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Sam Pate


Guest Bart Kamp
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Incredible.  Tons of info in there.  I used to listen to KLIF and KBOX in the late 60's, remember Ron McAllister's news casts.  It's going to take me a while to digest.  Busy the next few days.  Several points of discussion though in a quick read.  Muchas Gracias! 

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More ClPix and KBox stuff

 

Hard to read at times, best is to open the image in new tab and enlarge as such.
Fascinating stuff.
 
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Just getting started re reading.  Love Field is referred to left field twice? The recorder of the event doesn't hear clearly?  "Why I wanted to cover this motorcade because Numerous types of pamphlets put out about Kennedy wanted for Treason in the Oak lawn area around Lemon one and a half weeks before the assassination...

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HSCA Final Report, 1/2/79 (pg. 65-66)

The Warren Commission had also employed scientific analysis in its investigation and had recognized that acoustics might be used to resolve some questions about the shots fired at the President. It had obtained a tape recording, an alleged on-the-scene account of the assassination made by Sam Pate, a Dallas radio newsman, but an FBI examination of the tape "failed to indicate the presence of any sounds which could be interpreted as gunshots." The FBI also informed the Commission that the newsman had stated that most of the tape was not recorded in Dealey Plaza at the time of the assassination, but was recorded in a studio several days later after he had been dismissed by his station, KBOX.
The Commission independently submitted the tape for analysis to Dr. Lawrence Kersta of Bell Telephone Acoustics & Speech Research Laboratory. As reported in a letter from Kersta to the Commission on July 17, 1964, spectograms (visual representations of tonal qualities in the sounds) were made of a key 8-second portion of the tape. The spectograms indicated there were six nonvoiced noises - one nonvoiced "spike" (a scientific term for a graphic display of a noise) followed by three other nonvoiced spikes of different acoustical characteristics occurring .86 seconds, 1.035 seconds and 1.385 seconds after the first. These, in turn, were followed by two events apparently caused by sound and believed to have been related to the previous ones. Dr. Kersta did not indicate in his letter that he had found shots, and the results of his tests were not mentioned in the Warren Report.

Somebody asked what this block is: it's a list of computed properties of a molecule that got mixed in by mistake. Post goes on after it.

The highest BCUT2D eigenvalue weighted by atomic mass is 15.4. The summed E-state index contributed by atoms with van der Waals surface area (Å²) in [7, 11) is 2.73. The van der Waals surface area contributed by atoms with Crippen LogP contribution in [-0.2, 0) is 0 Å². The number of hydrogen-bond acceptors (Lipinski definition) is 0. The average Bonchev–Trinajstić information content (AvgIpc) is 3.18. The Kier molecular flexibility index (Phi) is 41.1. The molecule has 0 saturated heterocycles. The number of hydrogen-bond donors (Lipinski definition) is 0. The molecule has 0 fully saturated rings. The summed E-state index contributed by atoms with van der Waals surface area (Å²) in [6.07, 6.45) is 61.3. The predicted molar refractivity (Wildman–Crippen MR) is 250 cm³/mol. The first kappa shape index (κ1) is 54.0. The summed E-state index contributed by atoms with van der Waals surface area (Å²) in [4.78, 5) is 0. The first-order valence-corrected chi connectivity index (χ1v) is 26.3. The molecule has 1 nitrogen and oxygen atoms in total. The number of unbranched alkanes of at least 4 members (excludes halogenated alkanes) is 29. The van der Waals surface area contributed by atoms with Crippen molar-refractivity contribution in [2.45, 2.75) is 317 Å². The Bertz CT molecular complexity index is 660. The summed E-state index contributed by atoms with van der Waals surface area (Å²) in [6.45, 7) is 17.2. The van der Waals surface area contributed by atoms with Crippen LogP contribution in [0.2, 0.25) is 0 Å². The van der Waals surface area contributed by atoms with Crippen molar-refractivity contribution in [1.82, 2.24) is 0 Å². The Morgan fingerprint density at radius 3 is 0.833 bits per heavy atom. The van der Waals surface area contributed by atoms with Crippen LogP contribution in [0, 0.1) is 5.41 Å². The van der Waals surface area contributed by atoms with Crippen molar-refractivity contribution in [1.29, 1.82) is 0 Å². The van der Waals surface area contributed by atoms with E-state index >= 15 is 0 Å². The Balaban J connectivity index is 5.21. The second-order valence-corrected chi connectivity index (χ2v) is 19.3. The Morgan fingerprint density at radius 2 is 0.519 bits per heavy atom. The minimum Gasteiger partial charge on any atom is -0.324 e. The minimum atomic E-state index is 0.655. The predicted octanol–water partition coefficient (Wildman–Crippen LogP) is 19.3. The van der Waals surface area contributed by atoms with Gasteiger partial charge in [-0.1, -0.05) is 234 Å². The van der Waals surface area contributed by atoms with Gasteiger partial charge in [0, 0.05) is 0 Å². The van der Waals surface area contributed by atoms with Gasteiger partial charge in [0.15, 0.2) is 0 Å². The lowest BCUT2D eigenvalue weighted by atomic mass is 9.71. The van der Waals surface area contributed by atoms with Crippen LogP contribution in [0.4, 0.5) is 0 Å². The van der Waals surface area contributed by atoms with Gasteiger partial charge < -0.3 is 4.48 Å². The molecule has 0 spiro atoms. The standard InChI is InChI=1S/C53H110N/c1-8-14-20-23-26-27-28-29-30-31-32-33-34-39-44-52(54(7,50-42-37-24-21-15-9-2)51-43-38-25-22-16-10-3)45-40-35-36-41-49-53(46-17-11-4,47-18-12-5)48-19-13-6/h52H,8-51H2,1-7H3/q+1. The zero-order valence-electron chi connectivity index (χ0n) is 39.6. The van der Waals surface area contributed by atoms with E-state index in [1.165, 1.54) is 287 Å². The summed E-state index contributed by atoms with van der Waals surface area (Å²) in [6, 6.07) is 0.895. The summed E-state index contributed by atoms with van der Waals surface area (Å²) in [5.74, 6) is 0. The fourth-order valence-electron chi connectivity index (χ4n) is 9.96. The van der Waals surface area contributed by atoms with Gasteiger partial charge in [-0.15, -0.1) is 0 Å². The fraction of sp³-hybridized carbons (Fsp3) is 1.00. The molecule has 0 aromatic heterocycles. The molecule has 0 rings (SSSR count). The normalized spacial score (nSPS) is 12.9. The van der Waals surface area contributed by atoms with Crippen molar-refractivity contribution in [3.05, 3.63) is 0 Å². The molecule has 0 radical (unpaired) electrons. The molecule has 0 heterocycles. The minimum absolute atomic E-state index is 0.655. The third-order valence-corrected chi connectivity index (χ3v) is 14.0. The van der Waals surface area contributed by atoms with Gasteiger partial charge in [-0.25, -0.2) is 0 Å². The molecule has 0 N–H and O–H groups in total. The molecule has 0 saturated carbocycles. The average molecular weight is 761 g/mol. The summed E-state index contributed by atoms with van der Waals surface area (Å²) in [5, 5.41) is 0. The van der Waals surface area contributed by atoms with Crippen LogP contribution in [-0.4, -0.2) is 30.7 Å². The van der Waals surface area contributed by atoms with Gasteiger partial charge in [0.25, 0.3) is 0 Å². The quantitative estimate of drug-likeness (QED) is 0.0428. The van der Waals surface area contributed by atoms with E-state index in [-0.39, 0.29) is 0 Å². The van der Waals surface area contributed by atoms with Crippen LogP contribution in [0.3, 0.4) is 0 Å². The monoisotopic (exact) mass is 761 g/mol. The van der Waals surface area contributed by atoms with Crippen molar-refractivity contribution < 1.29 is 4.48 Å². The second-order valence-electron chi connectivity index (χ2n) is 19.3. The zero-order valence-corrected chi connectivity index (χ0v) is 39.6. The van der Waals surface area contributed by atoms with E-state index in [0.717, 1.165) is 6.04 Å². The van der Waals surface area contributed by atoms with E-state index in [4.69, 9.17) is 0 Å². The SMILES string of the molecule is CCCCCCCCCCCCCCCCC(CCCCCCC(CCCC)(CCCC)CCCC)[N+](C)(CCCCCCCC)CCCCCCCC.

The committee was unable to locate the Kersta spectographs in the National Archives until late 1978 (they had been misfiled), but it did obtain the tape recording made on November 22, 1963, by KBOX reporter Sam Pate. On May 11, 1978, the committee submitted the tape to an acoustical consultant for analysis, with these results:
While a portion of the tape was recorded on November 22, 1963, in the vicinity of Dealey Plaza, it was thought not to be contemporaneous with the assassination. Other portions of the tape, moreover, seemed to have been recorded, at least in large part, in a studio, since appropriate background noise was not present.
And even if the tape had been made during the firing of the shots and had recorded them, Kersta's spectographic analysis would not have found them. The committee's consultant advised that spectographic analysis is appropriate only for detecting tonal, or harmonic, sound. To identify a gunshot, the analysis must be able to portray a waveform on an oscilloscope or similar such device.

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This is fascinating. Putting a spin on the HSCA commentary. No comments are recorded by the two bodies who analysed the dictabelt to compare findings. If some parts of the recording are not from DP then some are. The fact that the Kersta spectrograph was miss-filed (or least failed to appear) until late in the day is also suspicious. Has Donald Thomas made any comments in this potential evidence? 

The analysis above, by a person listening to a record bears no relation to the HSCA analysis. The analyser can clearly hear shotlike sounds and distinguishes three. Kersta's analysis (or the summary) is written as if nothing was confidently distinguished. Looks like a smokescreen. 

Edited by Eddy Bainbridge
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21 hours ago, Josh Cron said:

 

Thanks to Josh Cron for posting this. The record runs in chronological order pretty much and the likely important piece starts at 6.50. I can see that it is difficult to ascertain whether or not the announcer is at DP or whether information is being rapidly relayed to him. His commentary is stilted and some noises apart from his voice can be discerned. Is there anyone who is willing to give a judgment on this bearing in mind the information posted by Bart Kamp posted above, perhaps by using the timings provided?

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